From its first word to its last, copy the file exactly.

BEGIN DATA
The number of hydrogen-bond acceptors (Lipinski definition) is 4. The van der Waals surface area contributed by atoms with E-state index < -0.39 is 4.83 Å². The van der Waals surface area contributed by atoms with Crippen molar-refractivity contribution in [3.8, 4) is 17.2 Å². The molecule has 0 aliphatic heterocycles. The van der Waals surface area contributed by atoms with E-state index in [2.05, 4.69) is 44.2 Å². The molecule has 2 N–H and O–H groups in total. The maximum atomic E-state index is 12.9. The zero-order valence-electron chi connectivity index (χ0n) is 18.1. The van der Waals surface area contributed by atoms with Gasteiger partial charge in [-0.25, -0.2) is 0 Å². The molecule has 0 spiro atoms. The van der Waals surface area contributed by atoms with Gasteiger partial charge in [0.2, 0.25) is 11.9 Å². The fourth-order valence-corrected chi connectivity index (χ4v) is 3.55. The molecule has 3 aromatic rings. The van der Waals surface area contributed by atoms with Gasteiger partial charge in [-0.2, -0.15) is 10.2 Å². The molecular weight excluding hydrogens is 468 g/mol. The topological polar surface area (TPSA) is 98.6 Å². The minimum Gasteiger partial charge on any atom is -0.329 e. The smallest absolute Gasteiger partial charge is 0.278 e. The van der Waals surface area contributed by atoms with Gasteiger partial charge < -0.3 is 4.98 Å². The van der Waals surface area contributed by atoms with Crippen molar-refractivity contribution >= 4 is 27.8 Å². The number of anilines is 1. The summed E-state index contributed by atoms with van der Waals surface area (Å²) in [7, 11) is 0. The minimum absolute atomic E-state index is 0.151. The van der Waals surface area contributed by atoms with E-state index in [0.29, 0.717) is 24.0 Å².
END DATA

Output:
The number of hydrogen-bond acceptors (Lipinski definition) is 4. The van der Waals surface area contributed by atoms with E-state index < -0.39 is 4.83 Å². The van der Waals surface area contributed by atoms with Crippen molar-refractivity contribution in [3.8, 4) is 17.2 Å². The molecule has 0 aliphatic heterocycles. The van der Waals surface area contributed by atoms with E-state index in [2.05, 4.69) is 44.2 Å². The molecule has 2 N–H and O–H groups in total. The maximum atomic E-state index is 12.9. The zero-order valence-electron chi connectivity index (χ0n) is 18.1. The van der Waals surface area contributed by atoms with Gasteiger partial charge in [-0.25, -0.2) is 0 Å². The molecule has 0 spiro atoms. The van der Waals surface area contributed by atoms with Gasteiger partial charge in [0.2, 0.25) is 11.9 Å². The fourth-order valence-corrected chi connectivity index (χ4v) is 3.55. The molecule has 3 aromatic rings. The van der Waals surface area contributed by atoms with Gasteiger partial charge in [-0.2, -0.15) is 10.2 Å². The molecular weight excluding hydrogens is 468 g/mol. The topological polar surface area (TPSA) is 98.6 Å². The minimum Gasteiger partial charge on any atom is -0.329 e. The smallest absolute Gasteiger partial charge is 0.278 e. The van der Waals surface area contributed by atoms with Gasteiger partial charge < -0.3 is 4.98 Å². The van der Waals surface area contributed by atoms with Crippen molar-refractivity contribution >= 4 is 27.8 Å². The number of anilines is 1. The summed E-state index contributed by atoms with van der Waals surface area (Å²) in [7, 11) is 0. The minimum absolute atomic E-state index is 0.151. The van der Waals surface area contributed by atoms with E-state index in [0.29, 0.717) is 24.0 Å².